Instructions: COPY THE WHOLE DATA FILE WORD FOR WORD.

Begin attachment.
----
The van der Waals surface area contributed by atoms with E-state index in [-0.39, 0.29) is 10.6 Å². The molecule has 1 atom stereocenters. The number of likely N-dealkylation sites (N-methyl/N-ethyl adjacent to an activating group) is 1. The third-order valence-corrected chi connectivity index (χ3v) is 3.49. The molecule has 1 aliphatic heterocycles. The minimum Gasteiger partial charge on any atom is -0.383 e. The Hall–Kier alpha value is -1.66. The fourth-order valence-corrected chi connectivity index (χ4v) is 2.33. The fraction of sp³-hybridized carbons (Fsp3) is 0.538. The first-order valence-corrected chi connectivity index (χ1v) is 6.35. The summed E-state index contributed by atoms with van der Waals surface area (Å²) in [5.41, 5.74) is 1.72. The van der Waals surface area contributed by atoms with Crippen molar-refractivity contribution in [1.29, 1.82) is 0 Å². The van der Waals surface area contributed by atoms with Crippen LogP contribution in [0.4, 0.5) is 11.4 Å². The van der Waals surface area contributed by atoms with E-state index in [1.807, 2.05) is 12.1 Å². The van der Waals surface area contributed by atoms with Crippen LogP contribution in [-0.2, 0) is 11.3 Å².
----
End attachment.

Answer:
The van der Waals surface area contributed by atoms with E-state index in [-0.39, 0.29) is 10.6 Å². The molecule has 1 atom stereocenters. The number of likely N-dealkylation sites (N-methyl/N-ethyl adjacent to an activating group) is 1. The third-order valence-corrected chi connectivity index (χ3v) is 3.49. The molecule has 1 aliphatic heterocycles. The minimum Gasteiger partial charge on any atom is -0.383 e. The Hall–Kier alpha value is -1.66. The fourth-order valence-corrected chi connectivity index (χ4v) is 2.33. The fraction of sp³-hybridized carbons (Fsp3) is 0.538. The first-order valence-corrected chi connectivity index (χ1v) is 6.35. The summed E-state index contributed by atoms with van der Waals surface area (Å²) in [5.41, 5.74) is 1.72. The van der Waals surface area contributed by atoms with Crippen molar-refractivity contribution in [1.29, 1.82) is 0 Å². The van der Waals surface area contributed by atoms with Crippen LogP contribution in [0.4, 0.5) is 11.4 Å². The van der Waals surface area contributed by atoms with E-state index in [1.807, 2.05) is 12.1 Å². The van der Waals surface area contributed by atoms with Crippen LogP contribution in [-0.2, 0) is 11.3 Å².